Accordingly, the court concluded that the plaintiffs had provided "no adequate basis to distinguish Cablevision from the Aereo system" and as a result it could "see no error in the district court's conclusion [in the Aereo District Case] that plaintiffs are unlikely to prevail on the merits." This reliance by the court on the Cablevision Case in reaching its decision could have been predicted, but the most unexpected element of the holding was, in fact, the strongly worded dissent from Judge Denny Chin. In his opinion, "by transmitting (or retransmitting) copyrighted programming to the public without authorization, Aereo is engaging in copyright infringement in clear violation of the Copyright Act." Judge Chin went on to dub Aereo's technology platform a "sham", stating that "there is no technologically sound reason to use a multitude of tiny individual antennas rather than one central antenna; indeed, the system is a Rube Goldberg-like contrivance, over-engineered in an attempt to avoid the reach of the Copyright Act and to take advantage of a perceived loophole in the law."

The dissent further went on to argue the multitude of factors distinguishing the RS-DVR in the Cablevision Case from the Aereo system and their corresponding business models. Most significantly, the Cablevision Case involved a cable company that "paid statutory licensing and retransmission consent fees for the content it retransmitted" while Aereo paid no licensing fees, statutory or otherwise, to the applicable copyright holders. Moreover, "while Cablevision promoted its RS-DVR as a mechanism for recording and playing back programs, Aereo promoted its service as a means for watching "live" broadcast television on the Internet and through mobile devices." In other words, as the dissent detailed, "the core of Aereo's business is streaming broadcasts over the Internet in real-time; the addition of the record function, however, cannot legitimize the unauthorized retransmission of copyrighted content." Judge Chin also questioned whether the majority's decision in case ran afoul of other decisions of the Second Circuit. Specifically, Chin noted that in WPIX, Inc. v. ivi, Inc., 691 F.3d 275 (2d Cir. 2012) ("ivi Case") the Second Circuit recognized that "the retransmission of copyrighted television programming by streaming it live over the Internet constituted a 'public performance' in violation of the Copyright Act." He went on to quote the Second Circuit's holding in the ivi Case where the court granted a preliminary injunction against the ivi TV service due in part to the fear that retransmissions of copyrighted television programming over the Internet with copyright holder authorization would "threaten to destabilize the entire industry." Accordingly, Judge Chin found that those concerns in the ivi Case "apply with equal force in [the Aereo Case], where Aereo is doing precisely what ivi was enjoined from doing."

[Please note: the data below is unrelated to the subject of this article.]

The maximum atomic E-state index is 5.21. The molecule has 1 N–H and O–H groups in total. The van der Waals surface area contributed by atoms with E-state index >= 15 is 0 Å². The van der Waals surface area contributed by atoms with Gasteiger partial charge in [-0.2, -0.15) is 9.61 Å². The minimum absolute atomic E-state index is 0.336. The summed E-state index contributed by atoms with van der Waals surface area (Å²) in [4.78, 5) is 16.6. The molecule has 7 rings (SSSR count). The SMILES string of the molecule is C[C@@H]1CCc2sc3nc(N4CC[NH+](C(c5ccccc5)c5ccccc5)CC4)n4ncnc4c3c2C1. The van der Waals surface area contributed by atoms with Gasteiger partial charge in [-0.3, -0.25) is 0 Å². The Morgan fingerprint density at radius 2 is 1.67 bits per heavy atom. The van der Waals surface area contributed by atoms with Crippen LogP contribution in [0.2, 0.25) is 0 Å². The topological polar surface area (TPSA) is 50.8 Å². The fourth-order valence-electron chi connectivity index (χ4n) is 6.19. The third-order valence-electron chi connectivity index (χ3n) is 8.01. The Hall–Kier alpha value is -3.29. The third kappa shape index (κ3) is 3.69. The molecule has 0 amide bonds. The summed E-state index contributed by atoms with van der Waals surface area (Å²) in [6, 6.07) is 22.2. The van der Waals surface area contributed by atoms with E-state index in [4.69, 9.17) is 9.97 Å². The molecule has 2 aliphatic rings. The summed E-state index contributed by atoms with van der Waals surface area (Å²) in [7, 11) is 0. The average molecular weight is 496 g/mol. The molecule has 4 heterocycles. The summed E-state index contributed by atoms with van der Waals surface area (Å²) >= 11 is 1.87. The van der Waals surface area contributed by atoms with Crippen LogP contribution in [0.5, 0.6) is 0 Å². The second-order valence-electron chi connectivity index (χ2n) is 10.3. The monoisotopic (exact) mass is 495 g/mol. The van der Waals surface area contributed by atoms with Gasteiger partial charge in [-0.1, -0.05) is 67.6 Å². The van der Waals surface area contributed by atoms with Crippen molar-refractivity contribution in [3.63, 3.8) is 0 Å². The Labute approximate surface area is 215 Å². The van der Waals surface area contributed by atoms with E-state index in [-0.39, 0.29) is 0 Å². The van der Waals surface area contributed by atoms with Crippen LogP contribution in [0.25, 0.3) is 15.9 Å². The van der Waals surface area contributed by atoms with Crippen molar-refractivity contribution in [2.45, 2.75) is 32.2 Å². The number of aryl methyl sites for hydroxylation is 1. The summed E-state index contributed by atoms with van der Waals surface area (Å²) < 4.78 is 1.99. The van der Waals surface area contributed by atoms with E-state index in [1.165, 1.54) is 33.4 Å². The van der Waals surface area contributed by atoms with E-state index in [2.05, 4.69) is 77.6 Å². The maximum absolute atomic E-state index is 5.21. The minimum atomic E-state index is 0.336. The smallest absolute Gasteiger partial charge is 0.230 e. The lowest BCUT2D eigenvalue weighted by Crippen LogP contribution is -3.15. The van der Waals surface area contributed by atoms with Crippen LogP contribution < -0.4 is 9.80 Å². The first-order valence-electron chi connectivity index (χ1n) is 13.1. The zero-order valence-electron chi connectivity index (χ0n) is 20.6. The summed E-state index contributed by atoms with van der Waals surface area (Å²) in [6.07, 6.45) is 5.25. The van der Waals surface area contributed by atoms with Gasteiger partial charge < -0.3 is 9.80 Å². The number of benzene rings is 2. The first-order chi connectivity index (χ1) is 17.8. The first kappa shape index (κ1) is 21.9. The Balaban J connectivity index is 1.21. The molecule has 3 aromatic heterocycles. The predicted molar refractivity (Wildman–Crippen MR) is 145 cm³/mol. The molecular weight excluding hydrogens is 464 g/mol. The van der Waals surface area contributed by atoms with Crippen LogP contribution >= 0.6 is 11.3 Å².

Meanwhile, across the country, while the Aereo District Case was being decided, the TV networks also filed a similar copyright infringement suit against Aereokiller, a cloud-based distribution service virtually identical to Aereo, in the Central District of California. Akin to the Aereo District Case, the scope of the plaintiffs' preliminary injunction motion and the corresponding decision, FoxTelevision Stations, Inc., et al. v. BarryDriller Content Systems, PLC, et al., CV 12-6921-GW (JCx), 2012 WL 6784498 (C.D. Cali. December 27, 2012) ("Aereokiller Case"), was confined to whether Aereokiller was directly liable for publicly performing the plaintiffs' copyrighted works. Predictably, Aereokiller argued that its service was legal because it was "technologically analogous to the service which the Southern District of New York found to be non-infringing in the Aereo Case." However, the court in this case was not bound by the Second Circuit's holding in the Cablevision Case, as California courts are encompassed by the Ninth Circuit and its corresponding precedent. As such, the court quickly noted that if Second Circuit law had, in fact, controlled, then it would support Aereokiller's position because "cases there have held that where a transmission of a work over the Internet that is made from a copy of a work at the direction of and solely for use by a single user, there is no public transmission."